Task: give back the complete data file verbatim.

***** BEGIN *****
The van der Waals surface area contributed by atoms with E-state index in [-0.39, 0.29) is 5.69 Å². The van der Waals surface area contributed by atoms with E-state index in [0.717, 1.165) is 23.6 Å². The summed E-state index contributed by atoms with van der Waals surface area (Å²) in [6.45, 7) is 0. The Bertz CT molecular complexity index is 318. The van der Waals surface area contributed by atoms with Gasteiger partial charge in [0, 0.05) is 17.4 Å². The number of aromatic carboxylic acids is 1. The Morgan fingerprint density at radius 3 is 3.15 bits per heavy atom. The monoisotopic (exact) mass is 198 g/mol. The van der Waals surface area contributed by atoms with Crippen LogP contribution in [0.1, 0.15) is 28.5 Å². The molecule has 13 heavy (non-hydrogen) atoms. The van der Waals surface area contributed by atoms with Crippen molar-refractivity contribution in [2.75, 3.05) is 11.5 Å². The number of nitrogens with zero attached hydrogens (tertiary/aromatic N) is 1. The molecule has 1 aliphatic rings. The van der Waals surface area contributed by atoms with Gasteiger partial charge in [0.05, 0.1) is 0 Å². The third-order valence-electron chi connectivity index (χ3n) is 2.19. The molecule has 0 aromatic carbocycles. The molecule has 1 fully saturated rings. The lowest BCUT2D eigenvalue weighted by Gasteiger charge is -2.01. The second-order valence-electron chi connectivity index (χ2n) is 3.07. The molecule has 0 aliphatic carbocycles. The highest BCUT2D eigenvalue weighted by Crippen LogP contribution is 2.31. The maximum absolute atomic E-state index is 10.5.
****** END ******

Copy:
The van der Waals surface area contributed by atoms with E-state index in [-0.39, 0.29) is 5.69 Å². The van der Waals surface area contributed by atoms with E-state index in [0.717, 1.165) is 23.6 Å². The summed E-state index contributed by atoms with van der Waals surface area (Å²) in [6.45, 7) is 0. The Bertz CT molecular complexity index is 318. The van der Waals surface area contributed by atoms with Gasteiger partial charge in [0, 0.05) is 17.4 Å². The number of aromatic carboxylic acids is 1. The Morgan fingerprint density at radius 3 is 3.15 bits per heavy atom. The monoisotopic (exact) mass is 198 g/mol. The van der Waals surface area contributed by atoms with Crippen LogP contribution in [0.1, 0.15) is 28.5 Å². The molecule has 13 heavy (non-hydrogen) atoms. The van der Waals surface area contributed by atoms with Crippen molar-refractivity contribution in [2.75, 3.05) is 11.5 Å². The number of nitrogens with zero attached hydrogens (tertiary/aromatic N) is 1. The molecule has 1 aliphatic rings. The van der Waals surface area contributed by atoms with Gasteiger partial charge in [0.05, 0.1) is 0 Å². The third-order valence-electron chi connectivity index (χ3n) is 2.19. The molecule has 0 aromatic carbocycles. The molecule has 1 fully saturated rings. The lowest BCUT2D eigenvalue weighted by Gasteiger charge is -2.01. The second-order valence-electron chi connectivity index (χ2n) is 3.07. The molecule has 0 aliphatic carbocycles. The highest BCUT2D eigenvalue weighted by Crippen LogP contribution is 2.31. The maximum absolute atomic E-state index is 10.5.